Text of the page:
Company Culture Elements

Efforts to build company culture can look like many different things depending on the size and structure of the organization and available resources. Robust programs could include formal in-depth training sessions that immerse learners with interactive exercises, opportunities for discussion and collaboration with teammates.  Simpler programs could include brief but regularly scheduled activities that maintain and nourish culture and give meaning to everyday work.

Five Key Elements of Culture

No matter what it looks like, there are five key elements that should be at the core of every culture program.

  1. Connect to the customer promise. The customer promise should be at the core of everything you do. It’s imperative for everyone in the organization to understand and get behind your customer promise – this is especially important in large organizations where there could be many layers of employees who are removed from direct customer interaction. Every employee needs to connect the dots between what they do in their job every day and how it supports the customer promise.
  2. Belief system. Behind the customer promise should be a set of beliefs or pillars that guide daily decisions, remove roadblocks and mobilize teams. The beliefs should be embedded into every layer of the company – starting at the top. They can be tied closely to the company’s mission and vision, but they should not be filled with too much business-speak. Keep the beliefs relevant and simple so they’ll resonate with every level of the organization.
  3. Behaviors that are founded on beliefs. The beliefs guide our decisions – the behaviors are how we fulfill the beliefs. They go hand-in-hand. Behaviors that have no belief system as a foundation will quickly wither. This is where you show employees how to translate the beliefs into everyday action.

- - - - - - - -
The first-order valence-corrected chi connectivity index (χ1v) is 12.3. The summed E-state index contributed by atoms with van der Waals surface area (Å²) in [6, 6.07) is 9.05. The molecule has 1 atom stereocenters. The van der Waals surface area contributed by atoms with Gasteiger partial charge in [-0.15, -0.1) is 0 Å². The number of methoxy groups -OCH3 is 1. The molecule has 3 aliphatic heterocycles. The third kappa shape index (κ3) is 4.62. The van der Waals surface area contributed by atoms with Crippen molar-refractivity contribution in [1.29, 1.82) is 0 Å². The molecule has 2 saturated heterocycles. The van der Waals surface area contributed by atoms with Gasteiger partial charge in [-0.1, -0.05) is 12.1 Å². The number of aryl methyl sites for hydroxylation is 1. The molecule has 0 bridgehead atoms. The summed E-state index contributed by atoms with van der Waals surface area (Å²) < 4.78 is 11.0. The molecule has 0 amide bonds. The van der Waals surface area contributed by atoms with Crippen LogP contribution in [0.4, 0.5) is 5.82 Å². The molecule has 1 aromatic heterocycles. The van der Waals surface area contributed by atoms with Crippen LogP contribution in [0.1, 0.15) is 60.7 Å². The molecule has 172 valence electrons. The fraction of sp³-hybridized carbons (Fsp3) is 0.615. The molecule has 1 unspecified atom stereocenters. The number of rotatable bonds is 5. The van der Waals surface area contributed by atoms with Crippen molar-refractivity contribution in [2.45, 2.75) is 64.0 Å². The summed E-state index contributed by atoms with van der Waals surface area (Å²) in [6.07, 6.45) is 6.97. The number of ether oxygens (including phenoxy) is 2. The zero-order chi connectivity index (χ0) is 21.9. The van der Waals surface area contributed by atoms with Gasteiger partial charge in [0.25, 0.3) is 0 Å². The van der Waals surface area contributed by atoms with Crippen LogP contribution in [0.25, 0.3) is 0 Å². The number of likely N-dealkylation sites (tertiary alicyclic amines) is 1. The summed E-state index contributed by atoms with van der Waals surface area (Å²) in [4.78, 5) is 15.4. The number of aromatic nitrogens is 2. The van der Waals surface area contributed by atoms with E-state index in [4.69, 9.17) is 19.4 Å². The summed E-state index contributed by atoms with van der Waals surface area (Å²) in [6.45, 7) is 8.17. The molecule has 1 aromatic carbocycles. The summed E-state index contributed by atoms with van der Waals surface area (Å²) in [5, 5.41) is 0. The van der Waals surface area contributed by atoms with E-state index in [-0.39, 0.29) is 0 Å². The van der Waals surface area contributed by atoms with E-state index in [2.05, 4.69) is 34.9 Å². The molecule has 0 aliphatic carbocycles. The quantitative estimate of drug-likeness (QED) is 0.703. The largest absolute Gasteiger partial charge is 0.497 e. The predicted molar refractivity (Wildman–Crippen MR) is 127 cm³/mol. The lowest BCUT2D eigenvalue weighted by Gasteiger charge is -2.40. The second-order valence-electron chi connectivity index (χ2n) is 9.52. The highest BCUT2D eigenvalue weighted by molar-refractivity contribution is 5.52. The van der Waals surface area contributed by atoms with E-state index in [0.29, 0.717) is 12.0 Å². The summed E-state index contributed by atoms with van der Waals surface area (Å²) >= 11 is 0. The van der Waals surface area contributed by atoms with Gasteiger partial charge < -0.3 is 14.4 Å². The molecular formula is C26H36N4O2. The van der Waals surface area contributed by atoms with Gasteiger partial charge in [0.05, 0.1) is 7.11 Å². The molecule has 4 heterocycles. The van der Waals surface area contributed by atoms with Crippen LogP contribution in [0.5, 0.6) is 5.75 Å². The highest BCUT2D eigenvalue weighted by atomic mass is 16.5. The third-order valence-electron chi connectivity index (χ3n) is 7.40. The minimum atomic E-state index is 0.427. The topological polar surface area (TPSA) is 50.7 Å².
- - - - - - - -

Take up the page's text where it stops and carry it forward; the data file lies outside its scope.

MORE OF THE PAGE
4. Nod to heritage. Culture forms as the result of an organization’s journey. Including some high-level narrative that tells the story of how and why the company got where it is today will help learners understand where they fit into the picture. Don’t belabor company history and heritage, but use it as a platform to provide context to where you are on the journey and where you’ve been.
  5. Ongoing support and engagement. Culture is not created through a one-time initiative or a single training session. To keep it alive and on the most desirable track to support the customer promise, you have to provide ongoing engagement with employees. Culture needs constant nurturing and re-energizing to keep it alive, vibrant, and healthy – especially in large organizations.

Using these elements as a program foundation will ensure that culture is sustained and maintained for the long haul. If you want to enhance your culture program or create one from scratch but don’t know where to begin, please contact my team – we’d love to talk. Kennedy Communications Global has created culture programs for leading organizations around the world including companies with geographically dispersed teams and multiple brands. We can help you create a program that works for your company and aligns with your customer promise.

For other thoughts on culture, be sure to check out these articles:

Company Culture Should be All About the Brand

Want to change company culture: Start by changing beliefs.

About Alice Wright

As Director of Content Strategy, Alice directs projects while also designing program strategy and instructional content. She has more than 22 years of experience managing integrated strategic marketing, communication and training programs for globally recognized brands. Some of her current and past clients include Nike, Sunglass Hut, Safeway, Banfield Pet Hospital, Office Depot, Unilever, LensCrafters, EMC, Intel, Microsoft, Dell, adidas, Joann Stores and others. Alice earned her bachelor’s degree from the School of Journalism and Communication at University of Oregon. She lives with her husband and teenage son in Portland, Oregon where she loves exploring the outdoors and being a soccer/band mom.